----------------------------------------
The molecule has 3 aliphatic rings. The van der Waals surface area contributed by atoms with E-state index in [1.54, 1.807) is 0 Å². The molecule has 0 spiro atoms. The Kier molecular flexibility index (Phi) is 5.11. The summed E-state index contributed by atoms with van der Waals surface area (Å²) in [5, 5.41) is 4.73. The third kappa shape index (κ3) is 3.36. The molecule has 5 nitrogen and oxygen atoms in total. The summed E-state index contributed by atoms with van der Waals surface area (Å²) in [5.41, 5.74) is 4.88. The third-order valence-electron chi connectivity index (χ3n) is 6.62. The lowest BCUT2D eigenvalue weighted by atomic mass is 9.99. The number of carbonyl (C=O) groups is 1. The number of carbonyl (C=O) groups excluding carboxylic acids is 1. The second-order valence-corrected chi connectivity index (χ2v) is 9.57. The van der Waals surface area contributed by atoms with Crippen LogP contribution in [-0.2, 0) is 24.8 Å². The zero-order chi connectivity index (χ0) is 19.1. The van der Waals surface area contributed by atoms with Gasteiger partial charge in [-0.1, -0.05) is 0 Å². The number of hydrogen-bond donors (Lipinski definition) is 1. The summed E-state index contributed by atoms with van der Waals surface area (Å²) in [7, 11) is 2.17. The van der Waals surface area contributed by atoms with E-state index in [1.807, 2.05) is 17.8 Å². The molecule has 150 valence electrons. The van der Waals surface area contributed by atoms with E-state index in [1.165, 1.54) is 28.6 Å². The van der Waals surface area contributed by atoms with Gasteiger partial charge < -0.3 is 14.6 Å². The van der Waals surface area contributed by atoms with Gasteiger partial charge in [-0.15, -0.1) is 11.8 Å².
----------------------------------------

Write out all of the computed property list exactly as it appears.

The molecule has 3 aliphatic rings. The van der Waals surface area contributed by atoms with E-state index in [1.54, 1.807) is 0 Å². The molecule has 0 spiro atoms. The Kier molecular flexibility index (Phi) is 5.11. The summed E-state index contributed by atoms with van der Waals surface area (Å²) in [5, 5.41) is 4.73. The third kappa shape index (κ3) is 3.36. The molecule has 5 nitrogen and oxygen atoms in total. The summed E-state index contributed by atoms with van der Waals surface area (Å²) in [5.41, 5.74) is 4.88. The third-order valence-electron chi connectivity index (χ3n) is 6.62. The lowest BCUT2D eigenvalue weighted by atomic mass is 9.99. The number of carbonyl (C=O) groups is 1. The number of carbonyl (C=O) groups excluding carboxylic acids is 1. The second-order valence-corrected chi connectivity index (χ2v) is 9.57. The van der Waals surface area contributed by atoms with Crippen LogP contribution in [-0.2, 0) is 24.8 Å². The zero-order chi connectivity index (χ0) is 19.1. The van der Waals surface area contributed by atoms with Gasteiger partial charge in [-0.1, -0.05) is 0 Å². The number of hydrogen-bond donors (Lipinski definition) is 1. The summed E-state index contributed by atoms with van der Waals surface area (Å²) in [7, 11) is 2.17. The van der Waals surface area contributed by atoms with E-state index in [1.807, 2.05) is 17.8 Å². The molecule has 150 valence electrons. The van der Waals surface area contributed by atoms with E-state index in [1.165, 1.54) is 28.6 Å². The van der Waals surface area contributed by atoms with Gasteiger partial charge < -0.3 is 14.6 Å². The van der Waals surface area contributed by atoms with Gasteiger partial charge in [-0.15, -0.1) is 11.8 Å².